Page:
New Year's Resolution: Compost More Waste

New Year's Resolution: Compost More Waste

New Year’s Gardening Resolution 2: Compost More Household and Garden Waste.

All life on Earth is made of the same building blocks, the organic elements. These include carbon, hydrogen, nitrogen, and many more that are recognizable to gardeners. Composting is the process of breaking down organic matter, which is any material that was once alive as part of a plant or animal, so that the basic building blocks can be reused for new life.

Composting occurs naturally in soil, at soil surfaces, and in nooks and crannies everywhere in gardens. Soil organic matter can be increased when cleaning up gardens by cutting expired plants at the soil line and leaving roots in soil to decompose. Quality compost is high in humus and humid acids, which contain the building blocks of plant life in ideal form for plant roots to absorb them.

Most of us can do better with being more thorough about composting. Enormous volumes of organic matter that could have composted are sent to landfills as household and yard waste. This has many polluting and negative environmental impacts, from the manufacturing and gasoline required to operate garbage trucks to otherwise reusable organic matter becoming toxified for the long term in landfills when it mixes with toxic chemicals and substances, toxic metals, commercial and manufacturing waste, and other toxic trash. Organic matter that has been cycling through life on Earth for millions of years may be tied up indefinitely in our human landfills once mixed with toxins.

Compost pile decomposing

Side view of compost pile in various stages of decomposition

 

Most gardeners know that they can compost apple cores, citrus peels, banana peels, and most food wastes but what about the following?:

– Eggshells: GardenZeus Expert Darren Butler considers eggshells to be the best source of calcium for soil and gardens. For many gardeners, they are too precious to put directly into a compost pile, and are used instead to provide extra calcium directly in soil or under mulch near tomatoes and other garden plants.

– Human hair and pet fur: Hair and fur contain nitrogen. They may break down slowly in compost.

– Pet bedding such as wood shavings from cages or aquariums

– Paper towels, napkins, and tissues

– Newsprint and newspapers: Most major newspapers in Southern California have been printed with non-metallic inks for years. Colored or glossy newsprint may contain pollutants. Check with your newsprint source.

– Paper and cardboard, especially with minimal printing or plant-based inks: Many online sources recommend composting printed paper, but toner and inks may contain plastics or other substances that are best kept out of soil. Use caution with recycled cardboard which may be best disposed of in the recycling bin, because it may contain bits of metal, plastic, or other pollutants.

– Plant wastes: All plant wastes are technically compostable. Some may take a long time to break down in a compost pile. In most cases it’s best not to compost plant materials that are diseased or pest-infested as doing so may perpetuate these problems in your soil and/or garden.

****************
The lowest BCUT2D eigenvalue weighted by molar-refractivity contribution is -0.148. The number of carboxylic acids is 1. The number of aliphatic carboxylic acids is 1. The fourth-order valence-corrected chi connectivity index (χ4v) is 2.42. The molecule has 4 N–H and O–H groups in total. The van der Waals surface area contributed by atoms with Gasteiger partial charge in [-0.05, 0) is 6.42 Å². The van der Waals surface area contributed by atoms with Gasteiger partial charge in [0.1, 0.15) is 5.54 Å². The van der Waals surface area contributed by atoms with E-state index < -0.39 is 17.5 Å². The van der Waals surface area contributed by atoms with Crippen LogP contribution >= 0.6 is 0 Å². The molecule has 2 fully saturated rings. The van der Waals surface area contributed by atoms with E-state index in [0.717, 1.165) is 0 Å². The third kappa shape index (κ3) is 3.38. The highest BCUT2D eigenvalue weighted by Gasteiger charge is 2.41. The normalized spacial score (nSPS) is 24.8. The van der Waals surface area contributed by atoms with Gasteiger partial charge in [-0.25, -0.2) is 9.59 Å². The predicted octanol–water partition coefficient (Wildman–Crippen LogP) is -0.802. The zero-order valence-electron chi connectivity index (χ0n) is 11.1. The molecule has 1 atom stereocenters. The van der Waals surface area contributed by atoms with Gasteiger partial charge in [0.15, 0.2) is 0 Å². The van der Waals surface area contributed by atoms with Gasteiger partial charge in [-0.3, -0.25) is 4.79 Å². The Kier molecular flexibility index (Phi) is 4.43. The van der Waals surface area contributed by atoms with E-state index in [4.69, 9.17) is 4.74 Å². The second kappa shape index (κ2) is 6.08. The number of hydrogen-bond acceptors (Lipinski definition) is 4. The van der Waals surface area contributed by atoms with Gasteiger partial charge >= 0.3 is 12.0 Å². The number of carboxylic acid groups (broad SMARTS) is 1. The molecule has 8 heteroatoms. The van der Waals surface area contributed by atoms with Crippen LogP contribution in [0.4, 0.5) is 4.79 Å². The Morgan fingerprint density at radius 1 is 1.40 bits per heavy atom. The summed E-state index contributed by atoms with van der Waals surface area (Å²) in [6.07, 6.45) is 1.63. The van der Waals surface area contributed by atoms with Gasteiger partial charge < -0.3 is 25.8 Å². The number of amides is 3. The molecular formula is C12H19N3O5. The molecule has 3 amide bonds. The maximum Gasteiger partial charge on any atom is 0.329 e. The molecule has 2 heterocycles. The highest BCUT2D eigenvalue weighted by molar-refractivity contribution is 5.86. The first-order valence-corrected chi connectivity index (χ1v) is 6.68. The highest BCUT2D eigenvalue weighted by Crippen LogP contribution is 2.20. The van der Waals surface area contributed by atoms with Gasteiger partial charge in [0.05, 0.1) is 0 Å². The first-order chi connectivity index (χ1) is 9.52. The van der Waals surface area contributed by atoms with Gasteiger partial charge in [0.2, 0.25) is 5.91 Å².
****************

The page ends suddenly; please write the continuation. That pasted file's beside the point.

– Corn cobs and avocado pits, anyone?: These will compost . . . eventually. They may persist in compost bins for a year or longer.

– Dryer lint: Many online sources recommend composting dryer lint. GardenZeus expert Darren Butler agrees, provided that the lint is from natural-fiber clothes such as cotton or hemp. Dryer lint from synthetic fabrics may contain nylon, polyester, or plastic bits and threads that are best kept out of your garden soil.

– Cotton balls, paper/cotton Q-tips, and discarded cotton cloth: Be sure that these are cotton rather than synthetic.

– Sweepings and vacuumings: These contain mostly organic matter under normal household conditions. Recommended for composting when your home is nontoxic and you know that there aren’t pollutants on your floors or carpets. Most carpets are synthetic and stray pieces of carpet are best kept out of the compost pile.

–  Special care or expertise is needed to compost some organic household wastes safely, without unwanted smells, and without attracting rodents, such as meats, bird or animal bones, oils, and dairy. Domestic pet wastes may contain pathogens that cause disease in humans.

Composting is a gift to future generations, and helps to perpetuate life. It’s an age-old method for providing fertility to plants, and a necessity for sustainable living today.

Don’t have a compost bin?

GardenZeus recommends the following outdoor compost bin for your household and garden waste:

This container sits on your kitchen counter and holds your household waste before you place it in your outdoor compost bin. Odor free.

Want to read more about composting and the soil food web? Look no farther than the iconic gardening book, Teaming With Microbes.

Other articles about soil and composting:

New Year’s Resolution: Focus on Soil, Not Plants

Grow Cucurbits in Mature Compost Pile

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